Game Development Reference
In-Depth Information
Stretching Skill Range
The best way to extend a game's skill range is to design systems that are
simple and elegant. By squeezing every bit of depth out of each game me-
chanic, we deliver a lightweight package that is easy to learn but hard to
master. This is a key reason why it's worth the effort to create an elegant
design.
Aside from just making an elegant game, though, there are many
other ways skill ranges can be stretched and shifted. Let's look at a few.
Reinvention
My first multiplayer shooter addiction was 1999's Unreal Tournament .
The marketing showed me a game about a futuristic blood tournament
in which competitors shredded one another with weapons that looked like
pieces of construction equipment. The characters were badass and the
explosions were colossal. I loved it.
After a week of play, though, something changed. I stopped caring
about the badass characters, and stopped seeing the explosions. My mind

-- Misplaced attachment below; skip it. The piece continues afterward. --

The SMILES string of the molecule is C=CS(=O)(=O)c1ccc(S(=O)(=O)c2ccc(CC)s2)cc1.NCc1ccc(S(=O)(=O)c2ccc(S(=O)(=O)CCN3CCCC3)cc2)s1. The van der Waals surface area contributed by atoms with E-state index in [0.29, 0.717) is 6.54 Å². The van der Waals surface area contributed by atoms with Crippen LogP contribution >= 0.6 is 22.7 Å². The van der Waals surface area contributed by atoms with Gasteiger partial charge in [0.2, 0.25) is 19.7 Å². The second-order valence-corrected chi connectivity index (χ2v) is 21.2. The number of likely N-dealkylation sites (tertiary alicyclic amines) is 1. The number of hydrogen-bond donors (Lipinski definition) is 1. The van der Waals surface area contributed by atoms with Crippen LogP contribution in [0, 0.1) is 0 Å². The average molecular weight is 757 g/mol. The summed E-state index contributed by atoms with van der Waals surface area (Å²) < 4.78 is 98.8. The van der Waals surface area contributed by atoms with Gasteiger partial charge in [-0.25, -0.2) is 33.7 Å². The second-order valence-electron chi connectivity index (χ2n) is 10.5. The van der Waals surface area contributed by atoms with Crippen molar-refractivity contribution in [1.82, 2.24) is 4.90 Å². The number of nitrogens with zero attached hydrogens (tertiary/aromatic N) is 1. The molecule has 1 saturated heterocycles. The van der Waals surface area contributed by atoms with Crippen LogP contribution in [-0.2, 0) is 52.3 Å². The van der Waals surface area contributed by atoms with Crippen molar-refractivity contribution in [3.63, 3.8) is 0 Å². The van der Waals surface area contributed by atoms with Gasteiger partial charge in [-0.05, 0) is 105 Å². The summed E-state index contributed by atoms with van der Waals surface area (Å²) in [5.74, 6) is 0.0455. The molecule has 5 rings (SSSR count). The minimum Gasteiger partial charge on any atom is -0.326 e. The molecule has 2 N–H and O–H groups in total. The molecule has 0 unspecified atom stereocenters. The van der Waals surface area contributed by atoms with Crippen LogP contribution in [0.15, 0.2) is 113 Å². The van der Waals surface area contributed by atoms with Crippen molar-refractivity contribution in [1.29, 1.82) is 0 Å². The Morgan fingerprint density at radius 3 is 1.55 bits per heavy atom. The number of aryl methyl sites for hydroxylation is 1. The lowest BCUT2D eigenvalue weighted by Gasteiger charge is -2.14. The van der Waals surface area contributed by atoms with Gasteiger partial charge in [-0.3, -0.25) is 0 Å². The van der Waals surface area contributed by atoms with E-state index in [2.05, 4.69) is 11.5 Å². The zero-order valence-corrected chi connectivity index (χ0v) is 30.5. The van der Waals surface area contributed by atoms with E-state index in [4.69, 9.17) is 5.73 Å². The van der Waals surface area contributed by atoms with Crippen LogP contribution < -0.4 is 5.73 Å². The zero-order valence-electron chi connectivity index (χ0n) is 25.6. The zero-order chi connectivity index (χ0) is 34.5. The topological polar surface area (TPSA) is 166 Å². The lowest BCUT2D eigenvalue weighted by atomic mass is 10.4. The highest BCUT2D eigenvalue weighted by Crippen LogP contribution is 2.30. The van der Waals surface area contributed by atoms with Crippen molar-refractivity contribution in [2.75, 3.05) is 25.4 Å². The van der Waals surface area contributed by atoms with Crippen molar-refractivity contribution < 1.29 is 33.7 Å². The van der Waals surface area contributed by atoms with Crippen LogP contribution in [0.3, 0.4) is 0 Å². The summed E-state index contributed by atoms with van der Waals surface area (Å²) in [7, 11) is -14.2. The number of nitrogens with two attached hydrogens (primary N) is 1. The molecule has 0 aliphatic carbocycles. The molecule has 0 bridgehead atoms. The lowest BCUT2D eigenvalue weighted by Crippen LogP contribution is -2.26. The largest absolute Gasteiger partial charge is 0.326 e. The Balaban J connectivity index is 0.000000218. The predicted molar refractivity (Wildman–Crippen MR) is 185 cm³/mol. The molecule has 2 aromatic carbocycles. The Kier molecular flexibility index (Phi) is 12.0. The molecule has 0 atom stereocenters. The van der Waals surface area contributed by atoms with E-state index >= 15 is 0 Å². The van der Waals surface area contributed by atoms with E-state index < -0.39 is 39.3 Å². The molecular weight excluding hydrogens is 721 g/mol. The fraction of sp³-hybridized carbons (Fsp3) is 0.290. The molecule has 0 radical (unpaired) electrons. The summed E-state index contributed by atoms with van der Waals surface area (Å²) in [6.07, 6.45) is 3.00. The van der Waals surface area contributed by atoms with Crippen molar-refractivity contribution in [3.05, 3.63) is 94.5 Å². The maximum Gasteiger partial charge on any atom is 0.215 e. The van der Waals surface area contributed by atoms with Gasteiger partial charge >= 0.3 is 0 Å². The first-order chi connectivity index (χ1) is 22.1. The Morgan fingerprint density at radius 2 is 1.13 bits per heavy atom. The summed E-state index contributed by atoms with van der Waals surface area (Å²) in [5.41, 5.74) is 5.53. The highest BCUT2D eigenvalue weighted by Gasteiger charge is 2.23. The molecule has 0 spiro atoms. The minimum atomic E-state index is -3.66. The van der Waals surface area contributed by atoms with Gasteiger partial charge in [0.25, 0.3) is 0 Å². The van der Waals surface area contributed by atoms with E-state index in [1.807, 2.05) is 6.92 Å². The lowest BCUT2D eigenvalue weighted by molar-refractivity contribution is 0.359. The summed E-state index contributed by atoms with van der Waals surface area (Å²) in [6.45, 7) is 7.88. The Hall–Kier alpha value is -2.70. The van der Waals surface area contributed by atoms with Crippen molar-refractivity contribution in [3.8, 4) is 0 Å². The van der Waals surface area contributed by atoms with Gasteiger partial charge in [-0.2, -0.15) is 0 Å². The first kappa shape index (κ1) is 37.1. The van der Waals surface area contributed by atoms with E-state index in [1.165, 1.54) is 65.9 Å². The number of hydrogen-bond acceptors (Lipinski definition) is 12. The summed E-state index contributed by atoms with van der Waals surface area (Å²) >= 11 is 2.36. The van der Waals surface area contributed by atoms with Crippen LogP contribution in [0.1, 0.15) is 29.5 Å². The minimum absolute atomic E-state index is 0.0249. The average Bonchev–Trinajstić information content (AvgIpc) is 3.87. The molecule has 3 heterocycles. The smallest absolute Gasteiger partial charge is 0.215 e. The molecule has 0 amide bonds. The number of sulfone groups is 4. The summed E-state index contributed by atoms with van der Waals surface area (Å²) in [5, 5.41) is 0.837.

had begun to strip away the fiction layer to show me the naked mechanics
under the surface. And in those mechanics I found my challenge: aiming.
Holding the crosshairs on a target consumed all my mental effort.
After much practice, though, I learned to aim by muscle memory,
freeing up my conscious mind to work on something else. In a shallower
game, there would have been nothing else to work on. I would have reached
the game's skill ceiling and soon lost interest. But Unreal Tournament re-
invented itself again, and presented a new challenge: controlling the map
to hold onto the best items and sniping locations. So I developed a mental
library of map knowledge. I figured out how to control the power spots
and maintain a tactical advantage. The colossal explosions were just visual
noise now; the fiction barely registered anymore.
I kept playing. Over time, I learned to dominate the good positions
without conscious effort. Again, my conscious mind was freed up. And
again, the game reinvented itself and revealed the next layer of challenge:
tracking other players. Instead of just knowing the best spots in the map,
I now had to maintain a real-time mental map of where other players were
and where they were going. When I damaged an enemy, I knew he would
go for health. If we engaged at long range, I knew he would grab the sniper
rifle. In each case, I moved to set a trap for him. If I anticipated correctly,
he would walk right into my crosshairs.
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